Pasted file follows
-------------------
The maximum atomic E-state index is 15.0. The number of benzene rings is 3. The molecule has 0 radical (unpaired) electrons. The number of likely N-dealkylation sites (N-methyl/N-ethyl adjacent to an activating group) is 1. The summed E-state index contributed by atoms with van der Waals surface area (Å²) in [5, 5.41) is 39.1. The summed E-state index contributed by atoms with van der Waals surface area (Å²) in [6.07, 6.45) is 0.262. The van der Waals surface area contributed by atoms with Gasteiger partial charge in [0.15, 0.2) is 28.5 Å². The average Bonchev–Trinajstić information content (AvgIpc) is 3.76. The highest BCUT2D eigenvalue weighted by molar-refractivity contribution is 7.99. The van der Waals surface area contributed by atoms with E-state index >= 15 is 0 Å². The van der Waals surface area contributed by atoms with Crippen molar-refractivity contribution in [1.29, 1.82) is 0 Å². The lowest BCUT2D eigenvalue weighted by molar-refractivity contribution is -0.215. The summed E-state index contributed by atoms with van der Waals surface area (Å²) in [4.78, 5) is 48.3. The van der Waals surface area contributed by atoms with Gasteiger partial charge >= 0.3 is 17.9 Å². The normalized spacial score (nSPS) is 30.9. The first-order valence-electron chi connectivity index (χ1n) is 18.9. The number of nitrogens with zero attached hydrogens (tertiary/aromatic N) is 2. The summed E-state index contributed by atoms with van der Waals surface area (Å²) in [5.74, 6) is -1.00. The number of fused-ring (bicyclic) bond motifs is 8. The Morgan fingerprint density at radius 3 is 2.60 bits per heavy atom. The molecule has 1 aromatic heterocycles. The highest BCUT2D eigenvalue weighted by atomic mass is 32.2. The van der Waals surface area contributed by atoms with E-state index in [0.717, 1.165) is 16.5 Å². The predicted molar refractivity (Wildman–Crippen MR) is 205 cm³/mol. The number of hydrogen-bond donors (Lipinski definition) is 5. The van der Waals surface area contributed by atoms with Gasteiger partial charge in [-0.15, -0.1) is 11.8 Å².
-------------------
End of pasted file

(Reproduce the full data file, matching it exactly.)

The maximum atomic E-state index is 15.0. The number of benzene rings is 3. The molecule has 0 radical (unpaired) electrons. The number of likely N-dealkylation sites (N-methyl/N-ethyl adjacent to an activating group) is 1. The summed E-state index contributed by atoms with van der Waals surface area (Å²) in [5, 5.41) is 39.1. The summed E-state index contributed by atoms with van der Waals surface area (Å²) in [6.07, 6.45) is 0.262. The van der Waals surface area contributed by atoms with Gasteiger partial charge in [0.15, 0.2) is 28.5 Å². The average Bonchev–Trinajstić information content (AvgIpc) is 3.76. The highest BCUT2D eigenvalue weighted by molar-refractivity contribution is 7.99. The van der Waals surface area contributed by atoms with E-state index >= 15 is 0 Å². The van der Waals surface area contributed by atoms with Crippen molar-refractivity contribution in [1.29, 1.82) is 0 Å². The lowest BCUT2D eigenvalue weighted by molar-refractivity contribution is -0.215. The summed E-state index contributed by atoms with van der Waals surface area (Å²) in [4.78, 5) is 48.3. The van der Waals surface area contributed by atoms with Gasteiger partial charge >= 0.3 is 17.9 Å². The normalized spacial score (nSPS) is 30.9. The first-order valence-electron chi connectivity index (χ1n) is 18.9. The number of nitrogens with zero attached hydrogens (tertiary/aromatic N) is 2. The summed E-state index contributed by atoms with van der Waals surface area (Å²) in [5.74, 6) is -1.00. The number of fused-ring (bicyclic) bond motifs is 8. The Morgan fingerprint density at radius 3 is 2.60 bits per heavy atom. The molecule has 1 aromatic heterocycles. The highest BCUT2D eigenvalue weighted by atomic mass is 32.2. The van der Waals surface area contributed by atoms with E-state index in [0.717, 1.165) is 16.5 Å². The predicted molar refractivity (Wildman–Crippen MR) is 205 cm³/mol. The number of hydrogen-bond donors (Lipinski definition) is 5. The van der Waals surface area contributed by atoms with Gasteiger partial charge in [-0.15, -0.1) is 11.8 Å².